The Taliban's move to open a political office abroad ahead of possible peace talks with the US could mark a significant step on the road towards a negotiated end to Afghanistan's bloody war, analysts say.

The hardline Islamists announced on Tuesday that they had come to an "initial agreement with relevant sides including Qatar" to set up their first representative office outside Afghanistan.

Analysts said they expected the office to be located in the oil-rich state, and hailed the gesture as a step back from the Taliban's previous refusal to negotiate until all foreign troops have left Afghan soil.

"I think this is positive news for peace in Afghanistan," Giran Hiwad, of the Kabul-based think-tank, Afghanistan's Analyst Network, told AFP Wednesday.

"Until yesterday the Taliban were not even talking about talks. But now they say they are prepared to open an office in Qatar," Hiwad said. "This is definitely a positive step towards peace."

If the move materialises it could be a landmark in the search for peace after an 11-year war waged by the Taliban against the government of President Hamid Karzai and its US and NATO allies.

Haroun Mir of Afghanistan's Centre for Research and Policy Studies said the opening of an office would be "good news for peace" but a setback for Karzai as the Taliban pursued direct talks with Washington.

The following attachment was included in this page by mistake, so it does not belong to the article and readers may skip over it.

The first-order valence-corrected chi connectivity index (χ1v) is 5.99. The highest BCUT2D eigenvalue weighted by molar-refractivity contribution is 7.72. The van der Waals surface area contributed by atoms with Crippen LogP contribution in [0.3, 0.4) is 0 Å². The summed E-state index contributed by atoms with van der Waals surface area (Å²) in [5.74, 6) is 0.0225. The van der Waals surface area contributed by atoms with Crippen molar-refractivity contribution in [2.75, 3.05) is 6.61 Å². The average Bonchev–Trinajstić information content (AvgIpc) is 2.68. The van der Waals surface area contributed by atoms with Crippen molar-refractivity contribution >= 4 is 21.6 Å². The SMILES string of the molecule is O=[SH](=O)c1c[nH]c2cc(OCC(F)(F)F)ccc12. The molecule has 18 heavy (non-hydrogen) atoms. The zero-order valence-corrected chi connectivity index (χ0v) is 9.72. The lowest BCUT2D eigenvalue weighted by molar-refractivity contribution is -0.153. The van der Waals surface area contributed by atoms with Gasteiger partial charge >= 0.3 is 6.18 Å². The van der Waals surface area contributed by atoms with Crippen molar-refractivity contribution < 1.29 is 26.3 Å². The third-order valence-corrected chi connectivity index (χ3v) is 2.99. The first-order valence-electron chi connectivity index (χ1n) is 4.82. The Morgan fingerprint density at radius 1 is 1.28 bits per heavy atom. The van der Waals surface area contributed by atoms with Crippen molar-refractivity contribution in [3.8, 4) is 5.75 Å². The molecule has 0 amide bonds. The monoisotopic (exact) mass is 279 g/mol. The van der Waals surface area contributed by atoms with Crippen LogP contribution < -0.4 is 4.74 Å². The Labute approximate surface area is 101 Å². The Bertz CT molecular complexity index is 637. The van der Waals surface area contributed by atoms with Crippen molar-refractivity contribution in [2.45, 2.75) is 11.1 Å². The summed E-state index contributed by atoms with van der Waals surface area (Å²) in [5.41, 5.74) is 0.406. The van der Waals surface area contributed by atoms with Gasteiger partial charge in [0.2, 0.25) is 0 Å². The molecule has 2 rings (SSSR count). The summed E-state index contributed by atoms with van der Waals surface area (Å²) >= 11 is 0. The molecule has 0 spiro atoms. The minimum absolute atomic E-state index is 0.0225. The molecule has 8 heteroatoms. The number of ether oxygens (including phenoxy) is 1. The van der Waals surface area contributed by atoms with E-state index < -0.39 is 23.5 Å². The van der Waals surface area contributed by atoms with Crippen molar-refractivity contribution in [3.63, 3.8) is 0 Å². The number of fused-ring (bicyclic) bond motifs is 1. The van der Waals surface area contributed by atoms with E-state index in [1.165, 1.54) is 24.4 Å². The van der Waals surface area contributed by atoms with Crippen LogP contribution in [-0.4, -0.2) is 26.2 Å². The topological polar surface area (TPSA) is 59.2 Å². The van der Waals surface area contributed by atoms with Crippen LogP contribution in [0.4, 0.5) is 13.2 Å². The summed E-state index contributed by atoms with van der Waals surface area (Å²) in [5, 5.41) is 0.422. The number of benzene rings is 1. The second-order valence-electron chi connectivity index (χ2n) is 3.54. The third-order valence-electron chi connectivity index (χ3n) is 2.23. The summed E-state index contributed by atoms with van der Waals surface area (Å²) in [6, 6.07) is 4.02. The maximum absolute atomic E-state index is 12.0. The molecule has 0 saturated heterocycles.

"This shows that the Taliban are ready for talks, this shows that they are under pressure and now they want to negotiate," Mir said.

But the Taliban, who were ousted from power by a US-led invasion after the 2001 attacks on New York and Washington, wanted "to negotiate directly with the US in order to bypass the government in Kabul," he said.

The Karzai government, which had sought to drive any peace process itself within the country, had been outmanoeuvred by the Taliban, Mir said.

Karzai has agreed that if Washington wants to set up a Taliban address in Qatar to enable peace talks he will not stand in the way, as long as those talks are led by his administration.

However, on the day that the move was announced, two suicide bombings, one of them claimed by the Taliban, killed about 15 people, most of them civilians in the southern city of Kandahar.

The United States said after the Taliban's statement Tuesday that the insurgents must abandon violence before any real peace process can begin in Afghanistan.

"We welcome any step along the road... of the Afghan-led process towards reconciliation," White House spokesman Jay Carney said, while adding that the conditions for that so-called reconciliation "have not changed".

"We've always said that Taliban reconciliation would only come on the condition of breaking from Al-Qaeda, abandoning violence and abiding by the Afghan constitution, and that remains the case."

Commenting on the Taliban's move, a senior Pakistani government official said in Islamabad: "Afghanistan is a sovereign country and Pakistan will support any move which can bring peace and stability in Afghanistan".

"We are very clear that any peace initiative should be Afghan-led and Afghan owned".

There are still about 130,000 US-led forces fighting the Taliban-led insurgency across Afghanistan, with coalition combat troops set to leave the country by the end of 2014, handing control for security to Afghan forces.

But the US and its NATO allies have been pressing for political solutions to secure an end to the war.